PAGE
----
Update: I had not recalled the question correctly and ended up with the wrong question. I have now updated the question and the solution:

The question is: Given an array of integers say [8,4,6,12,10] You can pop any two elements at a time and place the sum (chosen sum) back into the array. Repeating until a single element (final sum) is remaining. The task is to minimize the sum of these chosen sums in the end.

My approach is:

  • Pop the two elements with lowest value in the array, push the sum back.
  • Repeat this until a single element is remaining.
  • Maintain a sums, which maintains the running sum

My solution is as follows:

  1. Sort the array
  2. Pop first two elements, add them, get the sum
  3. Place the sum in the array in such a way that it remains sorted (to avoid sorting again)
  4. Repeat steps 2 and 3 until we have less than two elements in the array

JavaScript Code:

  function join(parts, sums) {
  if(parts.length < 2) {
    return sums
  sum = parts[0] + parts[1]
  sliced = parts.slice(2)
  placed = place(sliced, sum)
  sums = sums + sum
  return join(placed, sums)

function place(arr, x) {
  index = 0
  for(i=0;i<arr.length;i++) {
    if(arr[i]>x) {
     index = i
  first = arr.slice(0,i)
  second = arr.slice(i)
  return [...first,x,...second]
function process(parts) {
  return join(parts, 0)

Is this best possible approach? Can you think of any better optimized approach?

Update: The complexity is O(nlog n) (sort - best case) + O(n)

As pointed out in the comments, the ideal solution would be to use a priority queue: https://www.geeksforgeeks.org/minimize-the-sum-calculated-by-repeatedly-removing-any-two-elements-and-inserting-their-sum-to-the-array/

  • 4
    \$\begingroup\$ Can you show an example of the minimum sum, and how this would be different from the sum of elements? \$\endgroup\$ – AJNeufeld Jul 8 '19 at 4:20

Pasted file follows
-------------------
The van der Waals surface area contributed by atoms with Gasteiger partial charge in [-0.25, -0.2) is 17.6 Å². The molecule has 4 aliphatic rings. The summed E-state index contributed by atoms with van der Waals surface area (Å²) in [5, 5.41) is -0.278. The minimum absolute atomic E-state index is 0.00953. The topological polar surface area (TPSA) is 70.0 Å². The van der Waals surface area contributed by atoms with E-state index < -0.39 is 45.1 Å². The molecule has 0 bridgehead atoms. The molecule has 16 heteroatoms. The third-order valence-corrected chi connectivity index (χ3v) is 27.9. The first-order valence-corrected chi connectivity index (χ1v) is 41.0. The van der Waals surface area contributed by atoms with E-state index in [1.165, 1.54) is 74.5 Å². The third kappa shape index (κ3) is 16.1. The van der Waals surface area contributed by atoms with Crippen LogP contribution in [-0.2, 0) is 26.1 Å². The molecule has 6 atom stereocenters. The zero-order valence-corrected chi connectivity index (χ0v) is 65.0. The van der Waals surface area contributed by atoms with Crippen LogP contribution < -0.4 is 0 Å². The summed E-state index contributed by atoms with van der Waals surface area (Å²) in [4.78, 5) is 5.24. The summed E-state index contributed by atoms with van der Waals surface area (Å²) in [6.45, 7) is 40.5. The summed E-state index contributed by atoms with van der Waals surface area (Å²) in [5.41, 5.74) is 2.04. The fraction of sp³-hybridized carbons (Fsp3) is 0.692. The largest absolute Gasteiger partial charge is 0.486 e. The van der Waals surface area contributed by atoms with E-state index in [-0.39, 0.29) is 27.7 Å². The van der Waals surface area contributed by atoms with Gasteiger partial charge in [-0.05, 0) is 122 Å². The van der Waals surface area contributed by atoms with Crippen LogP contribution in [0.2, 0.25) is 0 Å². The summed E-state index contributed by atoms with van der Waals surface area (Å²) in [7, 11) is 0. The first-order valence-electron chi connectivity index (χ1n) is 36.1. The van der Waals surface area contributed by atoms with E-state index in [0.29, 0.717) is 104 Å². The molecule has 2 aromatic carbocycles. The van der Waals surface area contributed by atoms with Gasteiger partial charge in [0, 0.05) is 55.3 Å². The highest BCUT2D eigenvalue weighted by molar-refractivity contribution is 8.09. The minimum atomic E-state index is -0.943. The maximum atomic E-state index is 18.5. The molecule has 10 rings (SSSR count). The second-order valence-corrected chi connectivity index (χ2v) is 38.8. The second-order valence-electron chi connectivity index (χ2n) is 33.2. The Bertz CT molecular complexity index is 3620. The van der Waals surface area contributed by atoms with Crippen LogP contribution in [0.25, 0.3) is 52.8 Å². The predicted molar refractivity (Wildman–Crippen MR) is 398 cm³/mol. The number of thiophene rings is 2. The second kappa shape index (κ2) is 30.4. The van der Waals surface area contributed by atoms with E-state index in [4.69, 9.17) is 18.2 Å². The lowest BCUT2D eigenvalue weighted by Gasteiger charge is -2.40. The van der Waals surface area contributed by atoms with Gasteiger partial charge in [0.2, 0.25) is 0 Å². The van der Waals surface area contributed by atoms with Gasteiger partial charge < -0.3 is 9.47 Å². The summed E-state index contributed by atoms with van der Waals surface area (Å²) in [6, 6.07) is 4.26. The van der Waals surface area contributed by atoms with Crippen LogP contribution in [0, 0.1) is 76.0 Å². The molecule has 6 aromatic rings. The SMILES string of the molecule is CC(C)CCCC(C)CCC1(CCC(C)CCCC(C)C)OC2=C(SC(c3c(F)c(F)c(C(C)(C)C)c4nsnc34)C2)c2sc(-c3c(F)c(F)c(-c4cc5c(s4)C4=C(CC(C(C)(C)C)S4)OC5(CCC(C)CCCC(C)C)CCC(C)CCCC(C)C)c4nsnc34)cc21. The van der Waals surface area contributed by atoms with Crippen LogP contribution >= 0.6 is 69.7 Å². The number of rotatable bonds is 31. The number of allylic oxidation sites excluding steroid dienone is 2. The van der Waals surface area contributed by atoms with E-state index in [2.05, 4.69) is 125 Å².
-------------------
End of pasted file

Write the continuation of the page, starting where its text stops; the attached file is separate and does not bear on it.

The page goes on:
• 1
    \$\begingroup\$ No matter how you pop them, the sum will always be the same - unless you have different definition of 'sum'. This is the basis for the commutative and distributive laws of arithmetic that we operate under. \$\endgroup\$ – AJD Jul 8 '19 at 5:48
  • 1
    \$\begingroup\$ It could be a misinterpretation of this problem where the sums of the removed elements are accumulated in each step. \$\endgroup\$ – Martin R Jul 8 '19 at 6:39
  • \$\begingroup\$ The geeks for geeks page gives you your answer- the best solution you can get in terms of run time would be using a priority queue implemented by some sort of min heap (likely Fibonacci). If you are interested in why this is faster comment and I can write something up as the answer. \$\endgroup\$ – Sam Furlong Jul 8 '19 at 17:20
  • 1
    \$\begingroup\$ Let me plug that this is pretty much what is done constructing a static Huffman code - the part about using sorting and a simple queue instead of a priority queue starts with If the symbols are sorted by probability, there is a linear-time (O(n)) method. (An older comment somehow dissipated?!) \$\endgroup\$ – greybeard Jul 9 '19 at 8:28

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